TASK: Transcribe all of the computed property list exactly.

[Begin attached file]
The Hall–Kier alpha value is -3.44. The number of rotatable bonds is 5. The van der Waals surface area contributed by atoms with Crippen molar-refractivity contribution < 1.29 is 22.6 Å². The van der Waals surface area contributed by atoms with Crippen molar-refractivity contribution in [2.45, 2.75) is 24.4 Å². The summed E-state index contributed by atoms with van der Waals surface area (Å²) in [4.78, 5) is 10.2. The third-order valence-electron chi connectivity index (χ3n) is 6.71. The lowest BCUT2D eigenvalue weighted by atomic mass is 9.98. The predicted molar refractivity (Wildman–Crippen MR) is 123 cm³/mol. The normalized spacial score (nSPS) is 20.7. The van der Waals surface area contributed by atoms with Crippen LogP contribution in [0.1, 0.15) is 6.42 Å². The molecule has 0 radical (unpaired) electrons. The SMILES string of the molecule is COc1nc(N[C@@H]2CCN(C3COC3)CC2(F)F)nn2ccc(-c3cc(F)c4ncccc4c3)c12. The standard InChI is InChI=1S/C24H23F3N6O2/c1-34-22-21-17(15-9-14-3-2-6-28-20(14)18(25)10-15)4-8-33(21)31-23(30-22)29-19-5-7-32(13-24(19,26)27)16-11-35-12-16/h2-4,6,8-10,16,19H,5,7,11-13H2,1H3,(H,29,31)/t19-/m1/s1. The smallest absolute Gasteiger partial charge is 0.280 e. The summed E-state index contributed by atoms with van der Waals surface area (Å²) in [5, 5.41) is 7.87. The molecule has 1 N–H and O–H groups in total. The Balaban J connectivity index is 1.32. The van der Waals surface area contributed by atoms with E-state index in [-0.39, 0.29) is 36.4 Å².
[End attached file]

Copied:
The Hall–Kier alpha value is -3.44. The number of rotatable bonds is 5. The van der Waals surface area contributed by atoms with Crippen molar-refractivity contribution < 1.29 is 22.6 Å². The van der Waals surface area contributed by atoms with Crippen molar-refractivity contribution in [2.45, 2.75) is 24.4 Å². The summed E-state index contributed by atoms with van der Waals surface area (Å²) in [4.78, 5) is 10.2. The third-order valence-electron chi connectivity index (χ3n) is 6.71. The lowest BCUT2D eigenvalue weighted by atomic mass is 9.98. The predicted molar refractivity (Wildman–Crippen MR) is 123 cm³/mol. The normalized spacial score (nSPS) is 20.7. The van der Waals surface area contributed by atoms with Crippen LogP contribution in [0.1, 0.15) is 6.42 Å². The molecule has 0 radical (unpaired) electrons. The SMILES string of the molecule is COc1nc(N[C@@H]2CCN(C3COC3)CC2(F)F)nn2ccc(-c3cc(F)c4ncccc4c3)c12. The standard InChI is InChI=1S/C24H23F3N6O2/c1-34-22-21-17(15-9-14-3-2-6-28-20(14)18(25)10-15)4-8-33(21)31-23(30-22)29-19-5-7-32(13-24(19,26)27)16-11-35-12-16/h2-4,6,8-10,16,19H,5,7,11-13H2,1H3,(H,29,31)/t19-/m1/s1. The smallest absolute Gasteiger partial charge is 0.280 e. The summed E-state index contributed by atoms with van der Waals surface area (Å²) in [5, 5.41) is 7.87. The molecule has 1 N–H and O–H groups in total. The Balaban J connectivity index is 1.32. The van der Waals surface area contributed by atoms with E-state index in [-0.39, 0.29) is 36.4 Å².